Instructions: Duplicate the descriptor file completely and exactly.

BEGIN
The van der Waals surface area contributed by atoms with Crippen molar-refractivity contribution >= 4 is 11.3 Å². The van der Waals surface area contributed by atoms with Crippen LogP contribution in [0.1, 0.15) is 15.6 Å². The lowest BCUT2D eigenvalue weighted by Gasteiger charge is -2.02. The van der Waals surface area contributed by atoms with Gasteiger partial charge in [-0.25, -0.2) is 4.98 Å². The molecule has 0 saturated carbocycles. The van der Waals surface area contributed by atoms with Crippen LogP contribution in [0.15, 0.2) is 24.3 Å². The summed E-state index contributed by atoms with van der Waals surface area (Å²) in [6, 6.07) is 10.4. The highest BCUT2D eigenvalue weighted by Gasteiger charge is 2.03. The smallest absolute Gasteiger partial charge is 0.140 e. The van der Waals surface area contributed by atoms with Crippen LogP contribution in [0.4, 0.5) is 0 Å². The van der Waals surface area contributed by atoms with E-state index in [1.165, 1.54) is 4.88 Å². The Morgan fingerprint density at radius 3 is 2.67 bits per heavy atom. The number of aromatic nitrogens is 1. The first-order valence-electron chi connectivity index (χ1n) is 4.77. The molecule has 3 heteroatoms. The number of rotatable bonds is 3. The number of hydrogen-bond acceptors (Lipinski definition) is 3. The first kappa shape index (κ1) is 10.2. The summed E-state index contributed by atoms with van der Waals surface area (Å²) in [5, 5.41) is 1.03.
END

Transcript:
The van der Waals surface area contributed by atoms with Crippen molar-refractivity contribution >= 4 is 11.3 Å². The van der Waals surface area contributed by atoms with Crippen LogP contribution in [0.1, 0.15) is 15.6 Å². The lowest BCUT2D eigenvalue weighted by Gasteiger charge is -2.02. The van der Waals surface area contributed by atoms with Gasteiger partial charge in [-0.25, -0.2) is 4.98 Å². The molecule has 0 saturated carbocycles. The van der Waals surface area contributed by atoms with Crippen LogP contribution in [0.15, 0.2) is 24.3 Å². The summed E-state index contributed by atoms with van der Waals surface area (Å²) in [6, 6.07) is 10.4. The highest BCUT2D eigenvalue weighted by Gasteiger charge is 2.03. The smallest absolute Gasteiger partial charge is 0.140 e. The van der Waals surface area contributed by atoms with Crippen LogP contribution in [0.4, 0.5) is 0 Å². The van der Waals surface area contributed by atoms with E-state index in [1.165, 1.54) is 4.88 Å². The Morgan fingerprint density at radius 3 is 2.67 bits per heavy atom. The number of aromatic nitrogens is 1. The first-order valence-electron chi connectivity index (χ1n) is 4.77. The molecule has 3 heteroatoms. The number of rotatable bonds is 3. The number of hydrogen-bond acceptors (Lipinski definition) is 3. The first kappa shape index (κ1) is 10.2. The summed E-state index contributed by atoms with van der Waals surface area (Å²) in [5, 5.41) is 1.03.